- Lymon is thrilled with the babe-magnet suit he buys from Wining Boy.
Chances are, you'd prefer that certain parts of your family history disappear forever. Some memories are frivolous, of course, and pretty easy to delete from memory -- Dad teaching your first date how to make armpit farts, for example. But there are other legacies handed down from one generation to the next that defy glib resolution.
This issue of historical perspective is especially troubling for African American families, most of whom share a heritage of slavery. Should black people hold onto --and thereby try to validate -- the agony of the slavery their ancestors endured, or should they move beyond that tragic past and focus on the future? It's a damn good question and a splendid central theme for a play. In August Wilson's Pulitzer Prize-winning The Piano Lesson, now at the Play House, this conundrum is addressed on several levels, and thanks to a fabulously engaging cast, it offers many telling moments. Still, due to an overlong and frequently repetitive script and some curious staging decisions, this production never fully succeeds.
As part of playwright Wilson's decade-by-decade exploration of the African American experience in the 20th century, The Piano Lesson looks at life in the post-Depression 1930s in the urban Hill District of Pittsburgh. That's where a family that migrated from the South has established a residence, with railroad porter Doaker offering a home to his niece Berniece (Linda Powell) and her 12-year-old daughter, Maretha (Sierra Heard). Also occupying space in the house is the family's heirloom piano, on which Berniece's great-grandfather had long ago carved images of their family and its travails. Thus, the piano stands as a well-polished and omnipresent symbol of the family's contentious past -- both an item of pride and regret. A pianist herself, Berniece hasn't been able to touch the keyboard since her mother passed away.
Soon, their peaceful life is interrupted by the arrival of Berniece's brother, Boy Willie, and his buddy, the intensely naive Lymon. They have just driven a truckload of watermelons to sell up north, and Boy Willie plans to combine those profits with the sale of the piano to buy the Sutter farm back home, where the family's forebears had been enslaved. Trouble is, Berniece won't part with the piano under any circumstances. To her, it represents a unique and powerful legacy that cannot be relinquished, while for Boy Willie, it's the key to a new life of freedom, made more poignant by the special history of the land he wants to buy.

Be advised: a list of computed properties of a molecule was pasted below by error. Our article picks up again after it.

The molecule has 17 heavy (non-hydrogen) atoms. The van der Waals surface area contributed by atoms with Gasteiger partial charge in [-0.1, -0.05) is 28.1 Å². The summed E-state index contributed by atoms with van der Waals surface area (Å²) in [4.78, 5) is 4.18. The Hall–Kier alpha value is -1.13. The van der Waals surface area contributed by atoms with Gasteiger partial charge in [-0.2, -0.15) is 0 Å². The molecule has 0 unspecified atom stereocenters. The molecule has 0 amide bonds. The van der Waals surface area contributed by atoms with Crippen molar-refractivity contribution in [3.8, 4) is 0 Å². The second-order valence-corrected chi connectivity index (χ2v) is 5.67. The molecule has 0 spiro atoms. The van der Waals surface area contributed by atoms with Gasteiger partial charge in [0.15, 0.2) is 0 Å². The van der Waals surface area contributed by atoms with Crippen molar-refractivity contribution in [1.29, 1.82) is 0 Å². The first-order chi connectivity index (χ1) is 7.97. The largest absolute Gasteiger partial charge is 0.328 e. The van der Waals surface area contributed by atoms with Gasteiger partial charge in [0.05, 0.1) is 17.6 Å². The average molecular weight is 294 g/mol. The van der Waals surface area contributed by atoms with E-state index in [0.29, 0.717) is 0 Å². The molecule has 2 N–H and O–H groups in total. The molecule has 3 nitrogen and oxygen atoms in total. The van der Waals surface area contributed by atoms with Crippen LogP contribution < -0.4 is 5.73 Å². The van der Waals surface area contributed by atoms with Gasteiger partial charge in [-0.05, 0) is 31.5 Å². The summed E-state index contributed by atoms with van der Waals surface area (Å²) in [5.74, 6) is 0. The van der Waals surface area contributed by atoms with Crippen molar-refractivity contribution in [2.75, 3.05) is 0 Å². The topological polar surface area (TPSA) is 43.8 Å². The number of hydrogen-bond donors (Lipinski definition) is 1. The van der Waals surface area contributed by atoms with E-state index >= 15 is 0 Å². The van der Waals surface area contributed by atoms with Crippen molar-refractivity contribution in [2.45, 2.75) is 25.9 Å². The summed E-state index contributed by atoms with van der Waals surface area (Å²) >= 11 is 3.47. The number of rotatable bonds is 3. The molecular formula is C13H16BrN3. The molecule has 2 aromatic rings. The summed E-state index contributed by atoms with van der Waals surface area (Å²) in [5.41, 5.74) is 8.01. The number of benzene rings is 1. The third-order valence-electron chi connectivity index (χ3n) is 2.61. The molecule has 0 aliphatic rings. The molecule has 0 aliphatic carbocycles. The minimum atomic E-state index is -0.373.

This confrontation plays out as other people flow through the house, including Avery (crisply passionate Kim Sullivan), an elevator operator and newly minted storefront minister who is trying to woo Berniece, and family friend Wining Boy (rendered with easygoing wooziness by Doug Jewell), a semi-successful blues singer, part-time hustler, and full-time drunk. And there is one more character: the unseen but occasionally heard ghost of Old Man Sutter, an elusive apparition that apparently hitched a ride on the watermelon truck.
The strengths of Wilson's play reside in its compelling theme and a number of finely crafted scenes and characters. In particular, the innocent Lymon, played with adorable insouciance by Marlon Morrison, is a treasure. After he buys a "magic suit" from Wining Boy, who guarantees the electric-blue duds will help him hook up with women, Lymon hits the town and then wends his way back to Berniece's house. Their scene, bashful and heartfelt, is the most tender and real moment in the show. In the somewhat underwritten role of Berniece, Linda Powell is resolute as a woman who will not compromise her values. And Albert Jones is hot-wired as the eagerly ambitious Boy Willie.
But there are too many stretches of exposition in the script, when characters -- especially Doaker (played with mature strength by Wiley Moore) -- are assigned to graph the chronology of family and piano in laborious detail. In addition, the legendary demise of Old Man Sutter down a well is repeatedly explicated, without resolution. Did he fall, or did Boy Willie push him? Eventually, we cease to care.
Director Chuck Patterson does a masterful job of helping his cast craft some memorable characters. But the pacing of some scenes -- particularly the above-mentioned expositions -- is often flat and rushed. Also, the supposedly mystical denouement comes across more as Abbott and Costello & the Haunted Piano, with lights flashing and ominous groans emanating from the stair landing. Perhaps the idea itself would defeat any staging approach, but this choice veers dangerously close to parody and undermines the epiphany it triggers.
So, are African Americans (as well as everyone else) supposed to learn from the past, be haunted by it, or use it as a launching pad for a productive life? Probably all three, if this Piano's lesson is any guide.